This is because testing is the only monitoring tool available, to identify vectors, isolate them, and to break the chain of transmission (something everyone learnt in April 2020). Only then will the cumulative positivity, which is a truer measure of how the epidemic is being managed, decline at a healthy clip to requisite levels.

    On the contrary, though, the Maharashtra government’s focus appears to have been on TPR; what other explanation can there be, for a sustained reduction in testing from late May onwards, as soon the TPR dropped to single digits?

    For a sense of proportion, and inspiration, the state’s leadership might care to compare their approach with that of Uttar Pradesh:

    Chart 2: Maharashtra and Uttar Pradesh epidemic data comparative chart.
    Chart 2: Maharashtra and Uttar Pradesh epidemic data comparative chart.

    Chart 2 above shows that the current daily case count in Maharashtra (thin, red dashed line) is where Uttar Pradesh was a month and a half ago (bold red line). Also note the steep, consistent decline of the UP cases curve, while the Maharashtra one settles rather languorously into a high, unwholesome plateau, instead of declining further.

    Similarly, note how Uttar Pradesh raised testing levels in two phases (bold purple line): first over March and April, to comprehensively reverse an alarming TPR rise (bold green line); and then, over May and June, to ensure that the cumulative positivity (bold orange line) was brought down to under 4 per cent, while the state’s TPR was firmly forced to be under 1 per cent.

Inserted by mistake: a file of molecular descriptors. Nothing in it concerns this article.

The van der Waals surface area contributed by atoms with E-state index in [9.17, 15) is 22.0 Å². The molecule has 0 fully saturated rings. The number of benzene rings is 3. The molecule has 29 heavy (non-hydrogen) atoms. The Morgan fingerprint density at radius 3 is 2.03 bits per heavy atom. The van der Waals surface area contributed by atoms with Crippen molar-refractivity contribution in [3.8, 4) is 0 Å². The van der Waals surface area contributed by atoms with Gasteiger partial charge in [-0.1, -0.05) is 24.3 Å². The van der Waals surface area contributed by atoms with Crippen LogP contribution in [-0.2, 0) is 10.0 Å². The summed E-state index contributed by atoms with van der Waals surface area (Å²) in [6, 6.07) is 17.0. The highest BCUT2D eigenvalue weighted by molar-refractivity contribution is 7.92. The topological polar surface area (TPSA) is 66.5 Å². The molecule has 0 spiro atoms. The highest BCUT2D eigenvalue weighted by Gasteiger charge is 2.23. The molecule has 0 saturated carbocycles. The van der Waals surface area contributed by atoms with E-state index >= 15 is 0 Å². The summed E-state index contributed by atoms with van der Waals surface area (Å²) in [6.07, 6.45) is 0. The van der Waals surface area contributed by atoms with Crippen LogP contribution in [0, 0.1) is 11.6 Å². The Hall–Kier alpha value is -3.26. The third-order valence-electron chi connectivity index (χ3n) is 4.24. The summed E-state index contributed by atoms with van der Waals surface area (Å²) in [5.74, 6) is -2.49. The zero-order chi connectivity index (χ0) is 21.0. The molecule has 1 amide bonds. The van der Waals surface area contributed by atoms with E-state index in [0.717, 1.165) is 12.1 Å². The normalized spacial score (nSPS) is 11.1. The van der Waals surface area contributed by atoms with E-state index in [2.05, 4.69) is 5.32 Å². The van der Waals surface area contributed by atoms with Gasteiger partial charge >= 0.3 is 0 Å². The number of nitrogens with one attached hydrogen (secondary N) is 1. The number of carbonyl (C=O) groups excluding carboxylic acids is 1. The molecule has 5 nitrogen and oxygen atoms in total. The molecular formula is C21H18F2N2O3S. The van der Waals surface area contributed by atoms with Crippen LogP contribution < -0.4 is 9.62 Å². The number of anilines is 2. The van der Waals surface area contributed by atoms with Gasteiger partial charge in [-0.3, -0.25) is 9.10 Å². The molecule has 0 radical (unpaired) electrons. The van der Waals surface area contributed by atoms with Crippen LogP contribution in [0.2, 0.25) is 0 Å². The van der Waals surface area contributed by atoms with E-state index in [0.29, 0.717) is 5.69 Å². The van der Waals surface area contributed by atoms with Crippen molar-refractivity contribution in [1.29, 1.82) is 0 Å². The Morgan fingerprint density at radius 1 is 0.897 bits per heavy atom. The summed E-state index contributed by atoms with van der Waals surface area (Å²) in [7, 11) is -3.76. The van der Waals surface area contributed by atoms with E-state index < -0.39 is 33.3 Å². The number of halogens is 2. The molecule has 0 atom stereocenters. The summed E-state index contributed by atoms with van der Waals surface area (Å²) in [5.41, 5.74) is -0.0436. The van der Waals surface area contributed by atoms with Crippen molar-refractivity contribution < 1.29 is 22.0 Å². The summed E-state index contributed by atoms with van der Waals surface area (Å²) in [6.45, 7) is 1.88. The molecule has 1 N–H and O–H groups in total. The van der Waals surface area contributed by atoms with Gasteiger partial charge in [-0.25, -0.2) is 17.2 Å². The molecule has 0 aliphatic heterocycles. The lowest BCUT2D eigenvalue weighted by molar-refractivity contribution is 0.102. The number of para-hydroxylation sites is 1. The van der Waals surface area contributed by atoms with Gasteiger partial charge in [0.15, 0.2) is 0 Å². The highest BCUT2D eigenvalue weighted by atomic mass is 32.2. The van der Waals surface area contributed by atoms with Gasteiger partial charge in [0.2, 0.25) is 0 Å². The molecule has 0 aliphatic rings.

In Maharashtra, instead, see how the black cumulative positivity curve refuses to come down to a single digit, even after months. Indeed, even Maharashtra’s TPR is higher than UP’s cumulative positivity, and if that fact doesn’t put things in perspective for the Maharashtra administration, then nothing will.

    Still, this is no time for recriminations, or for harping on a truly near-congenital inability to efficiently contain the crisis; the focus has to be on eradicating this microscopic menace, which has festered for simply far too long in Maharashtra.

    For this, the state government should quickly raise testing levels once more, to over three lakh samples a day. It should simultaneously pay specific attention to tracing and isolation in districts of concern like Pune and Kolhapur, where scrutiny has been lax. And, it should resume the reporting of detailed daily testing data at the district level.

    The bottom line, therefore, is that the second wave is far from over in Maharashtra. Urgent remedial measures are required to be implemented, as recommended, within the next few days, if the state is to beat the virus, save lives, and effect a return to some minimum normalcy.

    If not, and if the Maharashtra administration persists instead with its present approach, then it will become, like Kerala, a dangerous breeding ground that could trigger a third wave in other states.

    If that happens, then the benefits of the ongoing national vaccine drive could be disastrously undone. Let’s hope it doesn’t come to that.

    All data from

    Venu Gopal Narayanan is an independent upstream petroleum consultant who focuses on energy, geopolitics, current affairs and electoral arithmetic. He tweets at @ideorogue.